How do you think India’s defence exports will grow in the future?

How do you think India’s defence exports will grow in the future? What is the major reason for such increase in exports? What steps can India take to make it one of the leading exporters of military equipment in the world? What do you think is the biggest challenge this country faces?

Answer: India has the strength of low-cost, high-quality production along with the capability to meet its defense requirements. In addition, India has the potential to be a valuable partner in the global defense market. For now, only time will tell if India can meet its target.

The Government has set an ambitious target to achieve exports of about ?35,000 crore ($5 billion) in aerospace and defense goods and services by 2025. The Defense Ministry has clarified that the names of the major defense items exported cannot be disclosed due to strategic reasons.

To boost indigenous manufacturing, the govt had issued two “positive indigenization lists” consisting of 209 items that cannot be imported and can only be procured from domestic industry.

According to the latest report of the Swedish think tank Stockholm International Peace Research Institute (SIPRI), three Indian companies figure among the top 100 defence companies in the 2020 rankings. These include Hindustan Aeronautics Limited (HAL), Ordnance Factory Board and Bharat Electronics Ltd (BEL).

India has supplied different types of missile systems, LCA/helicopters, multi-purpose light transport aircraft, warships and patrol vessels etc.

It is also willing to export artillery gun systems, tanks, radars, military vehicles, electronic warfare systems and other weapons systems to IOR nations.

Major defence exporter partners of India: South Asian Countries

Vietnam is procuring 12 Fast Attack Craft under a $100 million credit line announced by India.

It is also interested in Advanced Light Helicopters and Akash surface-to-air missiles.

HAL has pitched its helicopters and the Tejas LCA to several Southeast Asian and West Asian nations and is in the race to supply the LCA to Malaysia.

Discussions on the sale of BrahMos supersonic cruise missiles, jointly developed by India and Russia, are at an advanced stage with some Southeast Asian nations.

Steps taken by the Centre to boost defence production

Licensing relaxation: Measures announced to boost exports since 2014 include simplified defence industrial licensing, relaxation of export controls and grant of no-objection certificates.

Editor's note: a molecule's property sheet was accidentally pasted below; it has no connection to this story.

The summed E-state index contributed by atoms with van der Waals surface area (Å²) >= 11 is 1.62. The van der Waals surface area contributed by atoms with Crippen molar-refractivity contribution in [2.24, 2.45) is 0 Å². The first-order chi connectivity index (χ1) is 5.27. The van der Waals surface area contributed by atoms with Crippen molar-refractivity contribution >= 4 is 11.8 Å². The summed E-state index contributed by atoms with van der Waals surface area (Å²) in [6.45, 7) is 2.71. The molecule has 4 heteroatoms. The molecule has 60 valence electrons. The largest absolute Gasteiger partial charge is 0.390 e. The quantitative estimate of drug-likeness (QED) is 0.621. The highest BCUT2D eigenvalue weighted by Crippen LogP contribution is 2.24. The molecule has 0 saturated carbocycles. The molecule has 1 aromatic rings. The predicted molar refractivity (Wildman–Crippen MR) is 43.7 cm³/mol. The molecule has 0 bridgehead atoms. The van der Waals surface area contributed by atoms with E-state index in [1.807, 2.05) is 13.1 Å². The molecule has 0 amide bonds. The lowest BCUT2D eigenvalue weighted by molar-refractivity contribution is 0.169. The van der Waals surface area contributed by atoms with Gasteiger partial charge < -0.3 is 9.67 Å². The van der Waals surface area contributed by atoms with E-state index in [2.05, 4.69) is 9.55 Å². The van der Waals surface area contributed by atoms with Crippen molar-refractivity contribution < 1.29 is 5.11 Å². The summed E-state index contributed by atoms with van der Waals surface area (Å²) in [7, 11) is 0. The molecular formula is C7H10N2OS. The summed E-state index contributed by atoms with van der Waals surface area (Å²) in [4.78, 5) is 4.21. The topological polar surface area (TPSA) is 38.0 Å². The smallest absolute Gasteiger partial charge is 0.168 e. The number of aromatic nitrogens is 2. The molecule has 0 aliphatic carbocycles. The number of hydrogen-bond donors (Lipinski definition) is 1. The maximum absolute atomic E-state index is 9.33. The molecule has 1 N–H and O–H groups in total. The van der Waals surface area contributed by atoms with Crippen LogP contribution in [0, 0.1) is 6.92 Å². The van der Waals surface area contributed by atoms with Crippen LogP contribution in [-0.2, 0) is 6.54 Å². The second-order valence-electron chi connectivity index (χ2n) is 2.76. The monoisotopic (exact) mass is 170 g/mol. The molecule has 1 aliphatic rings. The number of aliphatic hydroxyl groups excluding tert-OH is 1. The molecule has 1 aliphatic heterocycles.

Lines of Credit: Specific incentives were introduced under the foreign trade policy and the Ministry of External Affairs has facilitated Lines of Credit for countries to import defence product.

Policy boost: The Defence Ministry has also issued a draft Defence Production & Export Promotion Policy 2020.

Indigenization lists: On the domestic front, to boost indigenous manufacturing, the Government had issued two “positive indigenization lists” consisting of 209 items that cannot be imported.

Budgetary allocation: In addition, a percentage of the capital outlay of the defence budget has been reserved for procurement from domestic industry.

Issues retarding defence exports

Excess reliance on Public Sector: India has four companies (Indian ordnance factories, Hindustan Aeronautics Limited (HAL), Bharat Electronics Limited (BEL) and Bharat Dynamics Limited (BDL)) among the top 100 biggest arms producers of the world.

Policy delays: In the past few years, the government has approved over 200 defence acquisition worth Rs 4 trillion, but most are still in relatively early stages of processing.

Lack of Critical Technologies: Poor design capability in critical technologies, inadequate investment in R&D and the inability to manufacture major subsystems and components hamper the indigenous manufacturing.

Long gestation: The creation of a manufacturing base is capital and technology-intensive and has a long gestation period. By that time newer technologies make products outdated.

‘Unease’ in doing business: An issue related to stringent labour laws, compliance burden and lack of skills, affects the development of indigenous manufacturing in defence.

Multiple jurisdictions: Overlapping jurisdiction of the Ministry of Defence and Ministry of Industrial Promotion impair India’s capability of defence manufacturing.

Lack of quality: The higher indigenization in few cases is largely attributed to the low-end technology.

FDI Policy: The earlier FDI limit of 49% was not enough to enthuse global manufacturing houses to set up bases in India.

R&D Lacunae: A lip service to technology funding by making token allocations is an adequate commentary on our lack of seriousness in the area of Research and Development.

Lack of skills: There is a lack of engineering and research capability in our institutions. It again leads us back to the need for a stronger industry-academia interface.